By Parry-Sound Muskoka MP Scott Aitchison
One of the most important things about our current public health crisis is maintaining good mental health.
We, as human beings, are social creatures by nature, so the lockdowns and personal isolating resulting from the COVID-19 pandemic have knocked a lot of us off our feet.
Mental health experts tell us that in times like this, people are more vulnerable to feelings of depression, anxiety, or even suicide. Workers have lost jobs, businesses are struggling to stay afloat, and families can’t pay their bills.
Meanwhile, many parents are facing the twin challenges of working from home, as well as having to home school their children.
At top of everything else, there is widespread fear of the unknown. What does the ‘new normal’ look like? What does the future hold?
Some of us are frustrated and even angry. Why does there seem to be one set of rules for some people, yet a different set of rules for others? We’ve all heard the stories of the families who were not able to be with a loved one when they died. Yet thousands can gather in our streets—seemingly with the tacit approval of some politicians and authorities.
These are certainly challenging times, my friends.
Last month in this space I called on folks to be kind. This month I am asking folks to think twice before judging someone. Think about the personal or professional challenges they might be facing. Think about how they might be struggling to get through this crisis.
We have strong mental health supports and resources in Parry Sound-Muskoka. We need to continue to build on our strengths and invest wisely in the future. Today’s public health crisis has proven things can change quickly, and dramatically.
One way to address this would be better coordination between the federal and provincial governments in terms of local mental health funding and service delivery. I also think we should look at breaking down silos locally.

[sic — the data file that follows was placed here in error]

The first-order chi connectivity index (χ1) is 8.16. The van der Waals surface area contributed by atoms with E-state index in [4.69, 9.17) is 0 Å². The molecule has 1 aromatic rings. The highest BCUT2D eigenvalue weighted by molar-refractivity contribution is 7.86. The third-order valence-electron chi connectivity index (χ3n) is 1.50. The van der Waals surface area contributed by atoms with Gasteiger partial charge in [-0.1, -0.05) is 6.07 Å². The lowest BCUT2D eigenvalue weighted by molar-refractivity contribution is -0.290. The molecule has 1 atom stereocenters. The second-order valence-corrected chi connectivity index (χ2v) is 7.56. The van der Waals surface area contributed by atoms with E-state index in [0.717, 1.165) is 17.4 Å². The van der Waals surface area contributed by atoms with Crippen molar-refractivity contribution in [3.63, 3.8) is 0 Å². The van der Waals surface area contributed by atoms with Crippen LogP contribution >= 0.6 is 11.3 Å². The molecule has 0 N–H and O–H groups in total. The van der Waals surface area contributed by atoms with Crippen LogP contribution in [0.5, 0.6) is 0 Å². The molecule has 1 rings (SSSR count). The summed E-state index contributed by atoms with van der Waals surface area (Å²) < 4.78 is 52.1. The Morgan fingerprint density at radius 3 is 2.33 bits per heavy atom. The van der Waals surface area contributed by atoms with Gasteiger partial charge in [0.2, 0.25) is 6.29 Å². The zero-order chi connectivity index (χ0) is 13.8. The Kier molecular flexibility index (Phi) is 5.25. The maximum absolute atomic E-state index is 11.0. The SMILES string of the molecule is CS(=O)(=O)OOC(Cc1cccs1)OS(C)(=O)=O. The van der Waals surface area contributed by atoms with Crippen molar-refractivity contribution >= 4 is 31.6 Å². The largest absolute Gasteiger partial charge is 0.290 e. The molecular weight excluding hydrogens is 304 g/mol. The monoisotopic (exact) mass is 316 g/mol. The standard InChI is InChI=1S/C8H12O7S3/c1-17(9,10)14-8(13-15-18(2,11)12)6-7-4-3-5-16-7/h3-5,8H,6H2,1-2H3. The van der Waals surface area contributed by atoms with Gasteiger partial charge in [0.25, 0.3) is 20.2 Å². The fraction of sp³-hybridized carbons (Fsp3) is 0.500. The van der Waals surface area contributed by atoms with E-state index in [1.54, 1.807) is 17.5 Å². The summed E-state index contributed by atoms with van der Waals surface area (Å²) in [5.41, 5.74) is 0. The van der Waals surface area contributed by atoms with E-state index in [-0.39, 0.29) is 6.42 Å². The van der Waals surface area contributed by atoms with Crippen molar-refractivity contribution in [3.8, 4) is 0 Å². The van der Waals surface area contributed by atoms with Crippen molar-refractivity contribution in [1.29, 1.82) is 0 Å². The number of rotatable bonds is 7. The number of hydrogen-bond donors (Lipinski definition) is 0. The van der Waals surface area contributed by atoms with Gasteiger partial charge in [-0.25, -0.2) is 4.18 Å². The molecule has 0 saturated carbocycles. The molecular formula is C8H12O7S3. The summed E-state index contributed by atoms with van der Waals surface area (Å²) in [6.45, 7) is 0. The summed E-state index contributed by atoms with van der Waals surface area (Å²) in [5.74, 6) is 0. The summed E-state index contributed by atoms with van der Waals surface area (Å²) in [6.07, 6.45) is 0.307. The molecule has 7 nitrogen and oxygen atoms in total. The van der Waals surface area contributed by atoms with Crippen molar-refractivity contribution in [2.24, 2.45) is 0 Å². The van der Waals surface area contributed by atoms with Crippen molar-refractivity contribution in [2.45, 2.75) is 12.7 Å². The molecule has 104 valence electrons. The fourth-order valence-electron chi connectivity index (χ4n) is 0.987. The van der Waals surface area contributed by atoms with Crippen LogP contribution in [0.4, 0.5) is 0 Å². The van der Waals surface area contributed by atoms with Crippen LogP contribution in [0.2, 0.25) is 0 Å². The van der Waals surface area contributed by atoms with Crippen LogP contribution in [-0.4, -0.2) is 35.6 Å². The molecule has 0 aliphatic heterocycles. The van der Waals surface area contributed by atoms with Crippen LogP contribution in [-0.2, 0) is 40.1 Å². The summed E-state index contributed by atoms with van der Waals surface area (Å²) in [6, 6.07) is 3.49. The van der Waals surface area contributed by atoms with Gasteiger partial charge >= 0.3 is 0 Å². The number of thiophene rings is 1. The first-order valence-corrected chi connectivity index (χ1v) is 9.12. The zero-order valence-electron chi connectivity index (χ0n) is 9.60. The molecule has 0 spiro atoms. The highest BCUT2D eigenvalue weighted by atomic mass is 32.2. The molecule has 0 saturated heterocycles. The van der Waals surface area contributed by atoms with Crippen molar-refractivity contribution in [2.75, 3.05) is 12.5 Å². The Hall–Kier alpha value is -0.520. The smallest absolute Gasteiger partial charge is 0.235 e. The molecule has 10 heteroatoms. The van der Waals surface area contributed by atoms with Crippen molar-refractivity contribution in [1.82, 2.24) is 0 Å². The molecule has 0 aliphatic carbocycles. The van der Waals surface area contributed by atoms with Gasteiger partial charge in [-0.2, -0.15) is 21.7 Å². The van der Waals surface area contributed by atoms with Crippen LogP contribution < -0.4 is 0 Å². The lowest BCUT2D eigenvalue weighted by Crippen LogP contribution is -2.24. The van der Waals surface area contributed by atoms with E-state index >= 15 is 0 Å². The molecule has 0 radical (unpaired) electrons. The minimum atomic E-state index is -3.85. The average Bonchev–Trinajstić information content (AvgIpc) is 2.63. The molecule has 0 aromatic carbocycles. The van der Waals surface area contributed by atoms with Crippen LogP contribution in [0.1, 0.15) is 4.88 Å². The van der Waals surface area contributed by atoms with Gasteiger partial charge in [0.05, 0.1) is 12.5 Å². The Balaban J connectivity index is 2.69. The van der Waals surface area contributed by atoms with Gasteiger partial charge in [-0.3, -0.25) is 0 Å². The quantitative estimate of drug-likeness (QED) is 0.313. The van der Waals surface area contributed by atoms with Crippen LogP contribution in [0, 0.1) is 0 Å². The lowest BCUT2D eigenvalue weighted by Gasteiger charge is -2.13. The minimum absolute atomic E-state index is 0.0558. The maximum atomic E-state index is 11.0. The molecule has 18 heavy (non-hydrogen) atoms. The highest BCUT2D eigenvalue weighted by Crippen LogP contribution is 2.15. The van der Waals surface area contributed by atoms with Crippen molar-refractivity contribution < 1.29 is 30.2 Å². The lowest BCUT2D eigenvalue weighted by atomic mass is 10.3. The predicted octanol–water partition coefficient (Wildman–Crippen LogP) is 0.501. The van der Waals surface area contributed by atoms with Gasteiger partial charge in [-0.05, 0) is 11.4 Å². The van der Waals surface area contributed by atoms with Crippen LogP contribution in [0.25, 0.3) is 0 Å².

I am also mindful of the mental health of First Nations residents in the Riding. We know from research that mental health needs are significant in First Nations communities.
Again, there is great work being done by physicians and counsellors in First Nations communities. Now is the time to build on that effort, by making strategic investments in psychiatric services and treatment.
I believe the worst is behind us. As individuals, and as a community, we are on the verge of starting to get on with our lives—albeit modified to adapt to the ‘new normal’ post-COVID.
While the current crisis has intensified and created additional mental health challenges, they won’t just disappear overnight. We will need to deal with the fallout, and we will need to invest in longer-term mental health supports to help folks get back on their feet.
Let me conclude by saying if you need help, get help. Depression and anxiety are illnesses, not weakness.
Reach out to the Muskoka-Parry Sound Chapter of the Canadian Mental Health Association at mps.cmha.ca for resources. If you can’t find help, give us a call (705-789-4640). We’ll go to bat for you and your family. We may not have all the answers, but we can certainly help you try to find them.
(Photo of Parliament Hill by festivio on Pixabay. Photo of Scott Aitchison courtesy of Scott Aitchison.)
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